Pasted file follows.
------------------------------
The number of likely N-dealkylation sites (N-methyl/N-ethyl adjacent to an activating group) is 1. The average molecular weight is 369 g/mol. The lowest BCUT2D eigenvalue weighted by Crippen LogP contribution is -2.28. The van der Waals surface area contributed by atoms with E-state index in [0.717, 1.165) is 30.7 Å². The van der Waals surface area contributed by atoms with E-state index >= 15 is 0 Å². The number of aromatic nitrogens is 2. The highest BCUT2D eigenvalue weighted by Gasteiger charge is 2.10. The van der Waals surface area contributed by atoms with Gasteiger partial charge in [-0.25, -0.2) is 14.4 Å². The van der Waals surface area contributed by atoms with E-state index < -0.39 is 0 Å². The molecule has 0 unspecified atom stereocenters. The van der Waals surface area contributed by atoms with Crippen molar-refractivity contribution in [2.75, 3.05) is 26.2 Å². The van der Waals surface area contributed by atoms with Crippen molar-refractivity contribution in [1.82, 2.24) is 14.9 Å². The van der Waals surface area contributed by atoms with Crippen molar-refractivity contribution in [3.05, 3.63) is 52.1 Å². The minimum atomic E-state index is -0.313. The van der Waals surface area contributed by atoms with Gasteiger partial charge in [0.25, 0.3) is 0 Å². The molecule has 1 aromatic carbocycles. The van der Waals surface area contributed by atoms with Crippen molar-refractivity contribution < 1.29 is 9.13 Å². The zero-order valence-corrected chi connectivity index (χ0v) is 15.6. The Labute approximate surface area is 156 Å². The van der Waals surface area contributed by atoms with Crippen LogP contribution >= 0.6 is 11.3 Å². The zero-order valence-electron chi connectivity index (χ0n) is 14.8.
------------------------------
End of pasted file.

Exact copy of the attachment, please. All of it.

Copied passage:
The number of likely N-dealkylation sites (N-methyl/N-ethyl adjacent to an activating group) is 1. The average molecular weight is 369 g/mol. The lowest BCUT2D eigenvalue weighted by Crippen LogP contribution is -2.28. The van der Waals surface area contributed by atoms with E-state index in [0.717, 1.165) is 30.7 Å². The van der Waals surface area contributed by atoms with E-state index >= 15 is 0 Å². The number of aromatic nitrogens is 2. The highest BCUT2D eigenvalue weighted by Gasteiger charge is 2.10. The van der Waals surface area contributed by atoms with Gasteiger partial charge in [-0.25, -0.2) is 14.4 Å². The van der Waals surface area contributed by atoms with E-state index < -0.39 is 0 Å². The molecule has 0 unspecified atom stereocenters. The van der Waals surface area contributed by atoms with Crippen molar-refractivity contribution in [2.75, 3.05) is 26.2 Å². The van der Waals surface area contributed by atoms with Crippen molar-refractivity contribution in [1.82, 2.24) is 14.9 Å². The van der Waals surface area contributed by atoms with Crippen molar-refractivity contribution in [3.05, 3.63) is 52.1 Å². The minimum atomic E-state index is -0.313. The van der Waals surface area contributed by atoms with Gasteiger partial charge in [0.25, 0.3) is 0 Å². The molecule has 1 aromatic carbocycles. The van der Waals surface area contributed by atoms with Crippen molar-refractivity contribution < 1.29 is 9.13 Å². The zero-order valence-corrected chi connectivity index (χ0v) is 15.6. The Labute approximate surface area is 156 Å². The van der Waals surface area contributed by atoms with Crippen LogP contribution >= 0.6 is 11.3 Å². The zero-order valence-electron chi connectivity index (χ0n) is 14.8.